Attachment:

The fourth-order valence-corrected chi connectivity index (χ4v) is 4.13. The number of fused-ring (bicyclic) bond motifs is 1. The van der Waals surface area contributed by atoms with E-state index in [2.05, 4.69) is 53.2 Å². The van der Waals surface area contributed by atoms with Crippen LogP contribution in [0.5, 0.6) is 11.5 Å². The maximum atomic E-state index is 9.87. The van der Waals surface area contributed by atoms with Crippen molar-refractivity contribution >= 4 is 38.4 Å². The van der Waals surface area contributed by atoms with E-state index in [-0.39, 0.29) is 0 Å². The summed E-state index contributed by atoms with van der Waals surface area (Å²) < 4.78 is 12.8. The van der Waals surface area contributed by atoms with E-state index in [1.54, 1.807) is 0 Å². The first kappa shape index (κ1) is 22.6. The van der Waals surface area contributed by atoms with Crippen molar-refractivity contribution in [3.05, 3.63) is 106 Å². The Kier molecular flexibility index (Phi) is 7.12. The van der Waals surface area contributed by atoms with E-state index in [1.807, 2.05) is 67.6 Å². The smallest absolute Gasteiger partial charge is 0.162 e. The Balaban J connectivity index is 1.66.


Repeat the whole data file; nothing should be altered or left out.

The fourth-order valence-corrected chi connectivity index (χ4v) is 4.13. The number of fused-ring (bicyclic) bond motifs is 1. The van der Waals surface area contributed by atoms with E-state index in [2.05, 4.69) is 53.2 Å². The van der Waals surface area contributed by atoms with Crippen LogP contribution in [0.5, 0.6) is 11.5 Å². The maximum atomic E-state index is 9.87. The van der Waals surface area contributed by atoms with Crippen molar-refractivity contribution >= 4 is 38.4 Å². The van der Waals surface area contributed by atoms with E-state index in [-0.39, 0.29) is 0 Å². The summed E-state index contributed by atoms with van der Waals surface area (Å²) < 4.78 is 12.8. The van der Waals surface area contributed by atoms with E-state index in [1.54, 1.807) is 0 Å². The first kappa shape index (κ1) is 22.6. The van der Waals surface area contributed by atoms with Crippen molar-refractivity contribution in [3.05, 3.63) is 106 Å². The Kier molecular flexibility index (Phi) is 7.12. The van der Waals surface area contributed by atoms with E-state index in [1.807, 2.05) is 67.6 Å². The smallest absolute Gasteiger partial charge is 0.162 e. The Balaban J connectivity index is 1.66.